There’s something about urban legends that tends to resonate with the masses. Whether this be the mystery, intrigue or the peril they usually portray, many of these chilling tales of folklore have been around for generations. Some have regional variations, whilst others are a mosaic of legends; bits and pieces of different stories brought together to show a terrifying new image. The Candy Witch seems to fall into this category.
With a tagline of ‘Sweet dreams… forever!’ The synopsis states;
Two ghost hunters are called upon by a distressed family who claim they are being tormented by an evil spirit known in their local town as The Candy Witch. But as the mystery of her curse is uncovered, surprising and sinister turns are discovered around The Candy Witch’s identity. Their hardest case yet, can they solve this evil curse before more people are killed by the demonic spirit?
Now before we go into the review let’s address the elephant in the room. Yes, there are a number of similarities with Candyman, the biggest being the Candy Witch’s hook-like weapon of choice; a sharpened candy cane (ingenious right?) And also a few other themes from popular culture (turning lights on/off which conceals/reveals the spirit for example) However, as mentioned previously, some of the best urban legends are a mishmash of horror tales. Whilst The Candy Witch adopts a number of these traits, it doesn’t lose its individuality in terms of storyline, location and unique delivery.
The movie itself starts out strongly. There’s a brief introduction to the turmoil of the O’Neil family, followed by a bit of a prelude which introduces ghost hunters Reece (Jon Callaway) and Kat (Abi Casson Thompson). The prelude in particular provides us with some great visual effects which sets the standard for the rest of the movie.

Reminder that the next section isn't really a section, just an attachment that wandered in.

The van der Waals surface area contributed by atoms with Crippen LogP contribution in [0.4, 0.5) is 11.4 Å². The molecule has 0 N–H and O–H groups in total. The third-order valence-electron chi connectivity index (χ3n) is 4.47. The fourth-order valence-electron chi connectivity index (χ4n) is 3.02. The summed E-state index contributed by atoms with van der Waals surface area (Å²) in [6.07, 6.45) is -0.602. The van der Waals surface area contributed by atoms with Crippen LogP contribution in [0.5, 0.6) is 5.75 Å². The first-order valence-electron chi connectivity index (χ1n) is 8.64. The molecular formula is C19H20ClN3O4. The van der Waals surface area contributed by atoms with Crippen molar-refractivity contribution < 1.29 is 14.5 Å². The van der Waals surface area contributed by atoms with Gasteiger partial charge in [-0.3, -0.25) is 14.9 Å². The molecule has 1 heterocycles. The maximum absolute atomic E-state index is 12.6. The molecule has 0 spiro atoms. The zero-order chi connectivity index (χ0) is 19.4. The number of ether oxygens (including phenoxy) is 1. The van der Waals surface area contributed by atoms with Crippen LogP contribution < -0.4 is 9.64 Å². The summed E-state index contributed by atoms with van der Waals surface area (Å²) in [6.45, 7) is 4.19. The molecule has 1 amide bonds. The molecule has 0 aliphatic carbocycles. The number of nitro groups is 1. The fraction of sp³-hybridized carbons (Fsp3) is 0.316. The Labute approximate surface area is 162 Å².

In terms of acting, The Candy Witch is comprised of a stellar cast who all bring a unique aspect to the movie. Admittedly, there are a few shaky performances here and there, but overall it was very good. Whilst Callaway plays a decent part he doesn’t really dominate the screen in a lead role, but he is supported by a convincing performance from Thompson. However, the accolade for acting performance has to go to The Candy Witch herself (Kate Lush). Whilst there isn’t a great deal of speech on her part, Lush brings the character to life through expression, mannerisms and good old fashioned jump scares (helped tremendously by the amazing cinematography)
The only critique I have is the number of Americanisms adopted throughout the movie. I get that the director is trying to appeal to the US market, but it feels to have sacrificed a level of authenticity in doing so, with the majority of the movie being set in Surrey, England. If some of these were dropped (as well as the questionable American accents that popped up every now and then…) I feel the movie would sell just as good, if not better. However, saying that, I completely understand the reasoning behind the ‘Candy’ Witch as the ‘Sweet’ Witch (as most Brits would call it) doesn’t have the same effect!
Overall though The Candy Witch is a fun, compelling splatterfest filled with inventive confectionary-related kills. I thought it was a great film and a great premise for an antagonist. I feel if there was extra work done to give the Candy Witch more of an initial, impactive scare, it could easily pave the way for a new horror icon.
From writer-director Rebecca J.Matthews (Pet Graveyard), and starring Kate Lush, Abi Casson Thompson, Heather Jackson and Richard D Myers, The Candy Witch serves up sweet death June 9 on DVD and Digital from Uncork’d Entertainment. Check out the trailer below!
You can check out the IMDB link here
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